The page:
### Worked Example

#### Frequency and Wavelength Calculation

For example, you can calculate the frequency of yellow light with a wavelength of $6.00×10−76.00×10−7$m.

### STRATEGY

Rearrange the equation to solve for frequency.

15.2 $f=cλf=cλ$
Solution

Substitute the values for the speed of light and wavelength into the equation.

15.3
Discussion

Manipulating exponents of 10 in a fraction can be tricky. Be sure you keep track of the + and – exponents correctly. Checking back to the diagram of the electromagnetic spectrum in the previous section shows that 1014 is a reasonable order of magnitude for the frequency of yellow light.

The frequency of a wave is proportional to the energy the wave carries. The actual proportionality constant will be discussed in a later chapter. Since frequency is inversely proportional to wavelength, we also know that wavelength is inversely proportional to energy. Keep these relationships in mind as general rules.

The rate at which light is radiated from a source is called luminous flux, P, and it is measured in lumens (lm). Energy-saving light bulbs, which provide more luminous flux for a given use of electricity, are now available. One of these bulbs is called a compact fluorescent lamp; another is an LED (light-emitting diode) bulb. If you wanted to replace an old incandescent bulb with an energy saving bulb, you would want the new bulb to have the same brightness as the old one. To compare bulbs accurately, you would need to compare the lumens each one puts out. Comparing wattage—that is, the electric power used—would be misleading. Both wattage and lumens are stated on the packaging.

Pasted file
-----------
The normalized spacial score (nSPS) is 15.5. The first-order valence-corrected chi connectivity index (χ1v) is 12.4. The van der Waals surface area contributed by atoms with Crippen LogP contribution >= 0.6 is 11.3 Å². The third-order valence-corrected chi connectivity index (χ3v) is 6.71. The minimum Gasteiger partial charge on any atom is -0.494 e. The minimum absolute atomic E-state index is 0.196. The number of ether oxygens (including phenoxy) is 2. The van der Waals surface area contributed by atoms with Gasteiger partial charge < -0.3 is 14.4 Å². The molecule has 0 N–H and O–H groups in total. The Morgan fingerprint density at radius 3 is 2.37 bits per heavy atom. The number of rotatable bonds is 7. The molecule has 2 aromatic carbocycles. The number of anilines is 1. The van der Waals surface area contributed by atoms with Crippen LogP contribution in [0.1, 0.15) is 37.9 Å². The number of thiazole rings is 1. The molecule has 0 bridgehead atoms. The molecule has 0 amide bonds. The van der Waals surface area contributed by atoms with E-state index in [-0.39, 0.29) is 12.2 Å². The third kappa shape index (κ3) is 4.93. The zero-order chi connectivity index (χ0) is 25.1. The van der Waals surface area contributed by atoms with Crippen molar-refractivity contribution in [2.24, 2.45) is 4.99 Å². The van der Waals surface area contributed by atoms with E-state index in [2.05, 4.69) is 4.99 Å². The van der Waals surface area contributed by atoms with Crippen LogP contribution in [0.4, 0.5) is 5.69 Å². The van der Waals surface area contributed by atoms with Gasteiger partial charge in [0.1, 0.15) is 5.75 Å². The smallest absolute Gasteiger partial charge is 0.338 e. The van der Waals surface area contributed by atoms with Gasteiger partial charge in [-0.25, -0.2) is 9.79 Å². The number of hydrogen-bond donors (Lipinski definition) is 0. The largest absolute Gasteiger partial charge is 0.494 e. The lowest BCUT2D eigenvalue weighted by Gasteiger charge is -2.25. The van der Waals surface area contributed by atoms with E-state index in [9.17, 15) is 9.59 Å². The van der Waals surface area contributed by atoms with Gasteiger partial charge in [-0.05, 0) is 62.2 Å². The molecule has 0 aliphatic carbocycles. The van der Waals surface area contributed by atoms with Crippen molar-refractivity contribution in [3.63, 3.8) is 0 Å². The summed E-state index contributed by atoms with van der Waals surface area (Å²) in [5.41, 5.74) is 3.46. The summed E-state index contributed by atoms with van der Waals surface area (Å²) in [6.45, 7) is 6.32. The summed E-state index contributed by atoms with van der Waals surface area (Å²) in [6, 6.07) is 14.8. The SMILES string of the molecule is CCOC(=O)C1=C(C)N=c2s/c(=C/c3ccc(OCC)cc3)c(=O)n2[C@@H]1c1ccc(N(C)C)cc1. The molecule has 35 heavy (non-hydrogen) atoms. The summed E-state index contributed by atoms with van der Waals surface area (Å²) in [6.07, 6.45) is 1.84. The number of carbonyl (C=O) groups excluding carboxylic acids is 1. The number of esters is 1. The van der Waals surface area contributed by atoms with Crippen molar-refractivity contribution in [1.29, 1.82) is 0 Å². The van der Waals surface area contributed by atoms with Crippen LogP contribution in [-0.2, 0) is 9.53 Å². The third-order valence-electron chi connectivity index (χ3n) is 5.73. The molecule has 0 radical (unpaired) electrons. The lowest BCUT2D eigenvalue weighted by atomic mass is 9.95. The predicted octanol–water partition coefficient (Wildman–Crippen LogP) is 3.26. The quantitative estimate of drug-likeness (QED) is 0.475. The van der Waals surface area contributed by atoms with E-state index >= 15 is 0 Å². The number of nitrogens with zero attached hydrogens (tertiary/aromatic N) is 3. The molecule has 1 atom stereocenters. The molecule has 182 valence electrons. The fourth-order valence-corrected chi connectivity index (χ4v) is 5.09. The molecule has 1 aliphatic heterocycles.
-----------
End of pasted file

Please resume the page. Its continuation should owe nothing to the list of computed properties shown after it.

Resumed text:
The luminous flux of a bulb might be 2,000 lm. That accounts for all the light radiated in all directions. However, what we really need to know is how much light falls on an object, such as a book, at a specific distance. The number of lumens per square meter is called illuminance, and is given in units of lux (lx). Picture a light bulb in the middle of a sphere with a 1-m radius. The total surface of the sphere equals 4πr2 m2. The illuminance then is given by

15.4

What happens if the radius of the sphere is increased 2 m? The illuminance is now only one-fourth as great, because the r2 term in the denominator is 4 instead of 1. Figure 15.14 shows how illuminance decreases with the inverse square of the distance.